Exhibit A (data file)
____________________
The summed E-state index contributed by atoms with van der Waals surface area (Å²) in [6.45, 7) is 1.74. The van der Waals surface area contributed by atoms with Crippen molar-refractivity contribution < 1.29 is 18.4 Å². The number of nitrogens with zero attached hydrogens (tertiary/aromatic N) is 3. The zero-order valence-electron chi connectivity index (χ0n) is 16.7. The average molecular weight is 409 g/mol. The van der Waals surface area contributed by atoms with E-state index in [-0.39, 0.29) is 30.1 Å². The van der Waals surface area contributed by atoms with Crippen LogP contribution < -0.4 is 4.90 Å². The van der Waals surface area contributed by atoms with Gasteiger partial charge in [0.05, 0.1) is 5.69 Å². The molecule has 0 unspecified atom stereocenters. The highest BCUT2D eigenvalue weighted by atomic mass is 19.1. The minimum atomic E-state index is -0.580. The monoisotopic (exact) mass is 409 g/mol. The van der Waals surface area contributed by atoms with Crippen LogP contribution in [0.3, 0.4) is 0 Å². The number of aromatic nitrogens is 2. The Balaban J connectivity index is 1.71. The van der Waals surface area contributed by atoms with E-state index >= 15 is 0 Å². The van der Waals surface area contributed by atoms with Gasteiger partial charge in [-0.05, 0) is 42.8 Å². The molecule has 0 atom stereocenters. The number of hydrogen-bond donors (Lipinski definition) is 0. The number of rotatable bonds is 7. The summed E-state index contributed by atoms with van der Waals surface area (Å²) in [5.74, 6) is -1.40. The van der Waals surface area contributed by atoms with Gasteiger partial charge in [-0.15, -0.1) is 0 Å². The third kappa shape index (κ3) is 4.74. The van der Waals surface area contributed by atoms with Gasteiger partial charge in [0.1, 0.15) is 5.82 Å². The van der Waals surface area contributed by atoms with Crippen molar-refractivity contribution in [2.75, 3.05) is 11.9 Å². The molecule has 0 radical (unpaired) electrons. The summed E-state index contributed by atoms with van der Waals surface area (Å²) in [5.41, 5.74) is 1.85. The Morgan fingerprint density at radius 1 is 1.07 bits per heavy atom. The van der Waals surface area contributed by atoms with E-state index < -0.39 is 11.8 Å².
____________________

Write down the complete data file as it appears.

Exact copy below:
The summed E-state index contributed by atoms with van der Waals surface area (Å²) in [6.45, 7) is 1.74. The van der Waals surface area contributed by atoms with Crippen molar-refractivity contribution < 1.29 is 18.4 Å². The number of nitrogens with zero attached hydrogens (tertiary/aromatic N) is 3. The zero-order valence-electron chi connectivity index (χ0n) is 16.7. The average molecular weight is 409 g/mol. The van der Waals surface area contributed by atoms with E-state index in [-0.39, 0.29) is 30.1 Å². The van der Waals surface area contributed by atoms with Crippen LogP contribution < -0.4 is 4.90 Å². The van der Waals surface area contributed by atoms with Gasteiger partial charge in [0.05, 0.1) is 5.69 Å². The molecule has 0 unspecified atom stereocenters. The highest BCUT2D eigenvalue weighted by atomic mass is 19.1. The minimum atomic E-state index is -0.580. The monoisotopic (exact) mass is 409 g/mol. The van der Waals surface area contributed by atoms with Crippen LogP contribution in [0.3, 0.4) is 0 Å². The number of aromatic nitrogens is 2. The Balaban J connectivity index is 1.71. The van der Waals surface area contributed by atoms with E-state index >= 15 is 0 Å². The van der Waals surface area contributed by atoms with Gasteiger partial charge in [-0.05, 0) is 42.8 Å². The molecule has 0 atom stereocenters. The number of hydrogen-bond donors (Lipinski definition) is 0. The number of rotatable bonds is 7. The summed E-state index contributed by atoms with van der Waals surface area (Å²) in [5.74, 6) is -1.40. The van der Waals surface area contributed by atoms with Gasteiger partial charge in [-0.15, -0.1) is 0 Å². The third kappa shape index (κ3) is 4.74. The van der Waals surface area contributed by atoms with Gasteiger partial charge in [0.1, 0.15) is 5.82 Å². The van der Waals surface area contributed by atoms with Crippen molar-refractivity contribution in [2.75, 3.05) is 11.9 Å². The molecule has 0 radical (unpaired) electrons. The summed E-state index contributed by atoms with van der Waals surface area (Å²) in [5.41, 5.74) is 1.85. The Morgan fingerprint density at radius 1 is 1.07 bits per heavy atom. The van der Waals surface area contributed by atoms with E-state index < -0.39 is 11.8 Å².